Macromolecules at the surface of a polymeric solid have considerable mobility, and the specific arrangement of functional groups of macromolecules at the surface is dictated by the environmental conditions in which the surface is placed. Consequently, the change of environmental conditions, such as immersion in water or placement in a biological surrounding, could cause a considerable degree of change in the surface characteristics of a polymer from those evaluated in the laboratory against ambient air. The mobile nature of a polymer surface can be investigated by surface‐implanting fluorine‐containing moieties, mainly—CF3, by the plasma implantation technique and following the disappearance and reappearance of fluorine atoms on the surface. The disappearance rates (based on the immersion time in water at room temperature) of ESCA F1s signals, the decay rates of (advancing) contact angle of water, and the recovery of these values on heat treatment of water‐immersed samples were measured as a function of crystallinity of polymer samples (at three levels of crystallinity) for poly (ethylene terephthalate) and nylon 6. Copyright © 1988 John Wiley & Sons, Inc.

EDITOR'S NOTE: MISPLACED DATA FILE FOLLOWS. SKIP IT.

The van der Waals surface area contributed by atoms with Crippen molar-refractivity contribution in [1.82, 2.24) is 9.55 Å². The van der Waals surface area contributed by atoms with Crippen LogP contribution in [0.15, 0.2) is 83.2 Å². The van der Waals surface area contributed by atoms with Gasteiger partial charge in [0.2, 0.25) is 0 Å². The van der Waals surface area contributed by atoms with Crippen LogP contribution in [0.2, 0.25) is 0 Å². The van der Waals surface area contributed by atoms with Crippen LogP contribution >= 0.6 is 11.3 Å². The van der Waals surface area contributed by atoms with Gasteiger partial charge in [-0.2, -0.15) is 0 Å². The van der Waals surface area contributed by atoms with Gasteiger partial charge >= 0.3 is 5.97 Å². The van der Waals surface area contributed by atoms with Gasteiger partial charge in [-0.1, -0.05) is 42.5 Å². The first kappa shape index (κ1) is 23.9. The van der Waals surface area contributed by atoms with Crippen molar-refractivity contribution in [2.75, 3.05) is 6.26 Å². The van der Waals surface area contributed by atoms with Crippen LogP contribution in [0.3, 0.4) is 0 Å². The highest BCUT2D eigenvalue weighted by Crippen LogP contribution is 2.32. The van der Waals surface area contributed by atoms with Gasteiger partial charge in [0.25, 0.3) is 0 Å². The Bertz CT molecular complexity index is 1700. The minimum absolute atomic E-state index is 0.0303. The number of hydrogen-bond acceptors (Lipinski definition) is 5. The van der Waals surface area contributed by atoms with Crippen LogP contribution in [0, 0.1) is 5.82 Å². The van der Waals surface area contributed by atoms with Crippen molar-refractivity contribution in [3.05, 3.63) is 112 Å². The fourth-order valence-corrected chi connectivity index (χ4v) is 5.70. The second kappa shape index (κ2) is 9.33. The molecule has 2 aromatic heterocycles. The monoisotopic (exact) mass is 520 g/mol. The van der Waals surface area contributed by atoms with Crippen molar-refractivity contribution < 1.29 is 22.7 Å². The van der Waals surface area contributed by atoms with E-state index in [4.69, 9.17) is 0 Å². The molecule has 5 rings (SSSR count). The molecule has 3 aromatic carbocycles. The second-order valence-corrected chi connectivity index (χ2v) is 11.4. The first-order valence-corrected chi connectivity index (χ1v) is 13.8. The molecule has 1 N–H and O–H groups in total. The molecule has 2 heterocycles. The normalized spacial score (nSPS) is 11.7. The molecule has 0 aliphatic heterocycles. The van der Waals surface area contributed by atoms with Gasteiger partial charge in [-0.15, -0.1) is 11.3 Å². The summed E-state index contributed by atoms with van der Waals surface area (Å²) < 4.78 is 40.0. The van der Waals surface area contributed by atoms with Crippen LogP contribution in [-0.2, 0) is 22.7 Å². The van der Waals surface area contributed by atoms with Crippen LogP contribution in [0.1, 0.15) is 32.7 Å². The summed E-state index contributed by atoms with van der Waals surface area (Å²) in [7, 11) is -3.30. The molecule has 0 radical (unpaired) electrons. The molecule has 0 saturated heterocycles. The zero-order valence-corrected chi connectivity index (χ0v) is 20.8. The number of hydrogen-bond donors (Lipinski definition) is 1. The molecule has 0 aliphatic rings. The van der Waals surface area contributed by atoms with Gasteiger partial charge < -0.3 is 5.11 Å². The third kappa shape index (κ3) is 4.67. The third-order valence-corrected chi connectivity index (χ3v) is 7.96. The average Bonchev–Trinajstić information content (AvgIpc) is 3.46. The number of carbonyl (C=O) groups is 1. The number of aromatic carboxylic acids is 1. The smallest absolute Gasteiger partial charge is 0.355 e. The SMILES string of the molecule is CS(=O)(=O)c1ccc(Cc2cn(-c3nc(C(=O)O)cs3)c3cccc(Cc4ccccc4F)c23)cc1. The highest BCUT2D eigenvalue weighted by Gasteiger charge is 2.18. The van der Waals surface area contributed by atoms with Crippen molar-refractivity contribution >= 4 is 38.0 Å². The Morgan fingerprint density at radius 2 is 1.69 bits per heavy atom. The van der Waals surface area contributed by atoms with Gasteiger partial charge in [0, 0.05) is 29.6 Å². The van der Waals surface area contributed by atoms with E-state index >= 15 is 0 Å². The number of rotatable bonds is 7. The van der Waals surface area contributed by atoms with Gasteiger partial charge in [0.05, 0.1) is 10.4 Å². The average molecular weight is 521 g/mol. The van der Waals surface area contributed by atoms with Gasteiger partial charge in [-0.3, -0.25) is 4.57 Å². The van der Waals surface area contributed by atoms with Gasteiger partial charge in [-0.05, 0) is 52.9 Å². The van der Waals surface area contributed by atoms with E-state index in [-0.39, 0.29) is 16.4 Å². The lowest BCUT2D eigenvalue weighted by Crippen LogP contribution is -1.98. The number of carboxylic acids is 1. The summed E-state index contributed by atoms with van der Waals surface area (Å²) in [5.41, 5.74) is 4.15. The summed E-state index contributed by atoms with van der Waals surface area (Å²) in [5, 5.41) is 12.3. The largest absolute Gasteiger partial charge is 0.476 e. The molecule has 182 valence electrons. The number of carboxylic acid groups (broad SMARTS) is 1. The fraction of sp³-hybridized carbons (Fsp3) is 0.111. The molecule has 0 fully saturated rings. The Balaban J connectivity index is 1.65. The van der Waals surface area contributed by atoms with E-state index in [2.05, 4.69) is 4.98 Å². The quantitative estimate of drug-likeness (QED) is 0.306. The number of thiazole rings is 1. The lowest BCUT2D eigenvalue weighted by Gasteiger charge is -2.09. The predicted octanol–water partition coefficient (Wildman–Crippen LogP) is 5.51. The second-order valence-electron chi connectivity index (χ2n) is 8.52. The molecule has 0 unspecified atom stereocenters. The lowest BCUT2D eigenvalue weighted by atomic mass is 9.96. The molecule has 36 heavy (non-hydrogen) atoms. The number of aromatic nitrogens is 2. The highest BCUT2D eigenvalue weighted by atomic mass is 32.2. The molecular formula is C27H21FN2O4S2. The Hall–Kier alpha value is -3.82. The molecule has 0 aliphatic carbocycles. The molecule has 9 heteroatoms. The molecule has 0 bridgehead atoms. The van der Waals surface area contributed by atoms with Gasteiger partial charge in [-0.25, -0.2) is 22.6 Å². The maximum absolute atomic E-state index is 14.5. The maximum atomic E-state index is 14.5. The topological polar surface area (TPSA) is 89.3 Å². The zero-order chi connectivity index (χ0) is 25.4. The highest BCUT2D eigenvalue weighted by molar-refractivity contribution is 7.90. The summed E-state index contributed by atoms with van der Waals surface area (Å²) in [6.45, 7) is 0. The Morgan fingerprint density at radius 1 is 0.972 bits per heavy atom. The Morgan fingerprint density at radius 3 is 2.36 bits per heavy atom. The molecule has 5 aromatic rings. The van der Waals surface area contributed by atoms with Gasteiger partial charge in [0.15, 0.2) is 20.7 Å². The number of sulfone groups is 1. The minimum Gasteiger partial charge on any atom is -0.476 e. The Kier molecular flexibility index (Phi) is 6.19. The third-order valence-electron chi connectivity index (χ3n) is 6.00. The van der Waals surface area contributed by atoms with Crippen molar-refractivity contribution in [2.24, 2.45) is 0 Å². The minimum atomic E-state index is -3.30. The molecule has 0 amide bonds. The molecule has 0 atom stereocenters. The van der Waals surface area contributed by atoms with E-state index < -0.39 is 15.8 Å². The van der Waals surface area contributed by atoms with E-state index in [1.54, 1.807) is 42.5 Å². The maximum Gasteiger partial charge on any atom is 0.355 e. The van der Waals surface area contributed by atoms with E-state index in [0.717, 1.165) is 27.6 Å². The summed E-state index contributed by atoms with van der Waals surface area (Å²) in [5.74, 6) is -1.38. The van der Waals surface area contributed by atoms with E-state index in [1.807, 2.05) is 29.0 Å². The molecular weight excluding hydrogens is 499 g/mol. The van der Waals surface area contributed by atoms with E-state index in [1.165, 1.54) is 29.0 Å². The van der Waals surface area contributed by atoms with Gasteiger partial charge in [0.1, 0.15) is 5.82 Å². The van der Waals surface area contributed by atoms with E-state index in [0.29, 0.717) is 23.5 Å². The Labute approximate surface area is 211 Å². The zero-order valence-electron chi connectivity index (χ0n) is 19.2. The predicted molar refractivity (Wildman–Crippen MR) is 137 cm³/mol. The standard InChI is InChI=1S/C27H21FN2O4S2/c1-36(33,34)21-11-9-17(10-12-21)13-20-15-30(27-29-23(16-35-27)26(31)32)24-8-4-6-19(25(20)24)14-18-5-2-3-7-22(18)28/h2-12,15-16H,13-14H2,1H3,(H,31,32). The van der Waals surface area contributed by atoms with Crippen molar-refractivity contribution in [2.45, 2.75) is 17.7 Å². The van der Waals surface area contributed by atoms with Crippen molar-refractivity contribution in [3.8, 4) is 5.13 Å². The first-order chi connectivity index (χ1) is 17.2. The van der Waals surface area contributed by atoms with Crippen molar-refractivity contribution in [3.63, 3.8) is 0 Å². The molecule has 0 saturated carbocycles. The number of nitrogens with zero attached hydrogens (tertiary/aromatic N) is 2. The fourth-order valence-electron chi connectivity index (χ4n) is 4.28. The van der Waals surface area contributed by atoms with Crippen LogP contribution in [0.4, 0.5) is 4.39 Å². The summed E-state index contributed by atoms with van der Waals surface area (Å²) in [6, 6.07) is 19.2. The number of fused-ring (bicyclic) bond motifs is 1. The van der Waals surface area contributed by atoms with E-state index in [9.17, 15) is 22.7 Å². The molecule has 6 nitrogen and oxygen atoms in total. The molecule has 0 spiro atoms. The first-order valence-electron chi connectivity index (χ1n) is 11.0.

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International Standard Serial Number (ISSN)

1099-0488; 0887-6266

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Article - Journal

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Publication Date

01 Jan 1988

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